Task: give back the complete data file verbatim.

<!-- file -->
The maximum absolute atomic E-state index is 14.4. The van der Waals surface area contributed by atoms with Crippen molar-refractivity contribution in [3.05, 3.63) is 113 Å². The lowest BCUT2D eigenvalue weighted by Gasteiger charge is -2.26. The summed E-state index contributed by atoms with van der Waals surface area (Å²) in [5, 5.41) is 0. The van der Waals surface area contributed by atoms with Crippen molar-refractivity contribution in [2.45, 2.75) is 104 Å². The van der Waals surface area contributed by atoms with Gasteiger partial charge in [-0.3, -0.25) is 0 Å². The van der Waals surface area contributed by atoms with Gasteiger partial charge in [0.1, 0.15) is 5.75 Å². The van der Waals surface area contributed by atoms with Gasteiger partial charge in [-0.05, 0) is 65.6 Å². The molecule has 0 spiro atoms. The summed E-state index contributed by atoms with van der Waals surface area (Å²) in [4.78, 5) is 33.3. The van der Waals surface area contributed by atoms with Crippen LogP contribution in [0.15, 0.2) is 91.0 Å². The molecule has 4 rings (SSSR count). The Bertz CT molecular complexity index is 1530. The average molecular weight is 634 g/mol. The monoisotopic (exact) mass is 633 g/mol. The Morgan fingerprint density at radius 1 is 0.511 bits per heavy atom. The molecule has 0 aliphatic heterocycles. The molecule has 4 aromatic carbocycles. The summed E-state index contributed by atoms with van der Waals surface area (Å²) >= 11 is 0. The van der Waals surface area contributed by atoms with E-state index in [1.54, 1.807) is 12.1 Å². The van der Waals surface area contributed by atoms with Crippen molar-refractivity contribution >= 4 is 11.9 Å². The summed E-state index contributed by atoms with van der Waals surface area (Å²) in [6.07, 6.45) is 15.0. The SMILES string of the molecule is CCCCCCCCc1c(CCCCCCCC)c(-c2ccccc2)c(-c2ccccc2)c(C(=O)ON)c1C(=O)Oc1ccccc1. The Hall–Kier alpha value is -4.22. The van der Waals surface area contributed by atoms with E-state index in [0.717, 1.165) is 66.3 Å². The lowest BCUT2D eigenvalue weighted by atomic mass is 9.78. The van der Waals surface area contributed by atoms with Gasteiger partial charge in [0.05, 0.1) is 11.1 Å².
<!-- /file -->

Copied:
The maximum absolute atomic E-state index is 14.4. The van der Waals surface area contributed by atoms with Crippen molar-refractivity contribution in [3.05, 3.63) is 113 Å². The lowest BCUT2D eigenvalue weighted by Gasteiger charge is -2.26. The summed E-state index contributed by atoms with van der Waals surface area (Å²) in [5, 5.41) is 0. The van der Waals surface area contributed by atoms with Crippen molar-refractivity contribution in [2.45, 2.75) is 104 Å². The van der Waals surface area contributed by atoms with Gasteiger partial charge in [-0.3, -0.25) is 0 Å². The van der Waals surface area contributed by atoms with Gasteiger partial charge in [0.1, 0.15) is 5.75 Å². The van der Waals surface area contributed by atoms with Gasteiger partial charge in [-0.05, 0) is 65.6 Å². The molecule has 0 spiro atoms. The summed E-state index contributed by atoms with van der Waals surface area (Å²) in [4.78, 5) is 33.3. The van der Waals surface area contributed by atoms with Crippen LogP contribution in [0.15, 0.2) is 91.0 Å². The molecule has 4 rings (SSSR count). The Bertz CT molecular complexity index is 1530. The average molecular weight is 634 g/mol. The monoisotopic (exact) mass is 633 g/mol. The Morgan fingerprint density at radius 1 is 0.511 bits per heavy atom. The molecule has 0 aliphatic heterocycles. The molecule has 4 aromatic carbocycles. The summed E-state index contributed by atoms with van der Waals surface area (Å²) >= 11 is 0. The van der Waals surface area contributed by atoms with E-state index in [1.54, 1.807) is 12.1 Å². The van der Waals surface area contributed by atoms with Crippen molar-refractivity contribution >= 4 is 11.9 Å². The summed E-state index contributed by atoms with van der Waals surface area (Å²) in [6.07, 6.45) is 15.0. The SMILES string of the molecule is CCCCCCCCc1c(CCCCCCCC)c(-c2ccccc2)c(-c2ccccc2)c(C(=O)ON)c1C(=O)Oc1ccccc1. The Hall–Kier alpha value is -4.22. The van der Waals surface area contributed by atoms with E-state index in [0.717, 1.165) is 66.3 Å². The lowest BCUT2D eigenvalue weighted by atomic mass is 9.78. The van der Waals surface area contributed by atoms with Gasteiger partial charge in [0.05, 0.1) is 11.1 Å².